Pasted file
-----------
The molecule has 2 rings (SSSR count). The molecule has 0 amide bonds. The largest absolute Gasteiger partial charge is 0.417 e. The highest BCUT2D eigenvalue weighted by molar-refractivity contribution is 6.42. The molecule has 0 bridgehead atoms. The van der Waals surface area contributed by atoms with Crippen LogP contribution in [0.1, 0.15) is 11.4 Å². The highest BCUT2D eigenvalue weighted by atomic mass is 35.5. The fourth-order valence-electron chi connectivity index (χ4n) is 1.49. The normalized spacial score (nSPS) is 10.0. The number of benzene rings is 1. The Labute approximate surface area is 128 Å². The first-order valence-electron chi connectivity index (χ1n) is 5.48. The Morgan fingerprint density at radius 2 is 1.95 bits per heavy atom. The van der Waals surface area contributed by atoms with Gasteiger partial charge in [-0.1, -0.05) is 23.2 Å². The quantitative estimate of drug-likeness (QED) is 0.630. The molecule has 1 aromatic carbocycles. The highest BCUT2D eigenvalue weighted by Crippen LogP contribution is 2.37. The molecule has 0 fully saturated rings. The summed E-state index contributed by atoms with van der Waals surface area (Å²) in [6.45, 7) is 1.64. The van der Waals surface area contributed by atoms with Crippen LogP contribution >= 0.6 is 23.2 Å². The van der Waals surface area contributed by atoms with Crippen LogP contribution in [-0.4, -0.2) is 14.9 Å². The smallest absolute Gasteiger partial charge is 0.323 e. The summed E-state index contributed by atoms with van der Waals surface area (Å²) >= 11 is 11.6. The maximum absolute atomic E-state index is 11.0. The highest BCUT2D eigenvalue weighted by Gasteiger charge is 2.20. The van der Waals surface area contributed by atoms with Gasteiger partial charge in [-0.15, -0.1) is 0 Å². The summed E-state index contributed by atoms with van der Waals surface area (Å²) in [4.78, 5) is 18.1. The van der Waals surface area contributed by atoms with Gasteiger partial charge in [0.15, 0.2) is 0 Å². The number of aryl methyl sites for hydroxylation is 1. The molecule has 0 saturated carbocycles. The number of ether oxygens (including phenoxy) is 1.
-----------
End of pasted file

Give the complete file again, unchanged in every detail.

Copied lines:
The molecule has 2 rings (SSSR count). The molecule has 0 amide bonds. The largest absolute Gasteiger partial charge is 0.417 e. The highest BCUT2D eigenvalue weighted by molar-refractivity contribution is 6.42. The molecule has 0 bridgehead atoms. The van der Waals surface area contributed by atoms with Crippen LogP contribution in [0.1, 0.15) is 11.4 Å². The highest BCUT2D eigenvalue weighted by atomic mass is 35.5. The fourth-order valence-electron chi connectivity index (χ4n) is 1.49. The normalized spacial score (nSPS) is 10.0. The number of benzene rings is 1. The Labute approximate surface area is 128 Å². The first-order valence-electron chi connectivity index (χ1n) is 5.48. The Morgan fingerprint density at radius 2 is 1.95 bits per heavy atom. The van der Waals surface area contributed by atoms with Gasteiger partial charge in [-0.1, -0.05) is 23.2 Å². The quantitative estimate of drug-likeness (QED) is 0.630. The molecule has 1 aromatic carbocycles. The highest BCUT2D eigenvalue weighted by Crippen LogP contribution is 2.37. The molecule has 0 fully saturated rings. The summed E-state index contributed by atoms with van der Waals surface area (Å²) in [6.45, 7) is 1.64. The van der Waals surface area contributed by atoms with Crippen LogP contribution >= 0.6 is 23.2 Å². The van der Waals surface area contributed by atoms with Crippen LogP contribution in [-0.4, -0.2) is 14.9 Å². The smallest absolute Gasteiger partial charge is 0.323 e. The summed E-state index contributed by atoms with van der Waals surface area (Å²) >= 11 is 11.6. The maximum absolute atomic E-state index is 11.0. The highest BCUT2D eigenvalue weighted by Gasteiger charge is 2.20. The van der Waals surface area contributed by atoms with Gasteiger partial charge in [-0.15, -0.1) is 0 Å². The summed E-state index contributed by atoms with van der Waals surface area (Å²) in [4.78, 5) is 18.1. The van der Waals surface area contributed by atoms with Gasteiger partial charge in [0.15, 0.2) is 0 Å². The number of aryl methyl sites for hydroxylation is 1. The molecule has 0 saturated carbocycles. The number of ether oxygens (including phenoxy) is 1.